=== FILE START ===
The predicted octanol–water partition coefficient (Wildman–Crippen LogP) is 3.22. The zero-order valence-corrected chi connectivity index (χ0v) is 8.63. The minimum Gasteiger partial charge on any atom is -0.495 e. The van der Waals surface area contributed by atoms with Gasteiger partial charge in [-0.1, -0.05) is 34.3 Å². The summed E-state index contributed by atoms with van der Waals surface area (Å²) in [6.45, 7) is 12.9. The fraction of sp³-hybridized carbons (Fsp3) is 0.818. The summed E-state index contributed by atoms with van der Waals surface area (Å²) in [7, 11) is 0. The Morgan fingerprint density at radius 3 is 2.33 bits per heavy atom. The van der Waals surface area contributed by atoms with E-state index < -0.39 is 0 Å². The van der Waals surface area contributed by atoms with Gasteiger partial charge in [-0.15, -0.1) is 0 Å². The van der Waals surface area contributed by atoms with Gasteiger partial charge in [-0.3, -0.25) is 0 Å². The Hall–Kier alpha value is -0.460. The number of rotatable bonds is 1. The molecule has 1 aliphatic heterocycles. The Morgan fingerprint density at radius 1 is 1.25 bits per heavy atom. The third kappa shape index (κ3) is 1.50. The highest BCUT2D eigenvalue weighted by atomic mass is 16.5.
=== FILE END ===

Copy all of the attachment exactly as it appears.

The predicted octanol–water partition coefficient (Wildman–Crippen LogP) is 3.22. The zero-order valence-corrected chi connectivity index (χ0v) is 8.63. The minimum Gasteiger partial charge on any atom is -0.495 e. The van der Waals surface area contributed by atoms with Gasteiger partial charge in [-0.1, -0.05) is 34.3 Å². The summed E-state index contributed by atoms with van der Waals surface area (Å²) in [6.45, 7) is 12.9. The fraction of sp³-hybridized carbons (Fsp3) is 0.818. The summed E-state index contributed by atoms with van der Waals surface area (Å²) in [7, 11) is 0. The Morgan fingerprint density at radius 3 is 2.33 bits per heavy atom. The van der Waals surface area contributed by atoms with E-state index < -0.39 is 0 Å². The van der Waals surface area contributed by atoms with Gasteiger partial charge in [-0.15, -0.1) is 0 Å². The van der Waals surface area contributed by atoms with Gasteiger partial charge in [-0.3, -0.25) is 0 Å². The Hall–Kier alpha value is -0.460. The number of rotatable bonds is 1. The molecule has 1 aliphatic heterocycles. The Morgan fingerprint density at radius 1 is 1.25 bits per heavy atom. The third kappa shape index (κ3) is 1.50. The highest BCUT2D eigenvalue weighted by atomic mass is 16.5.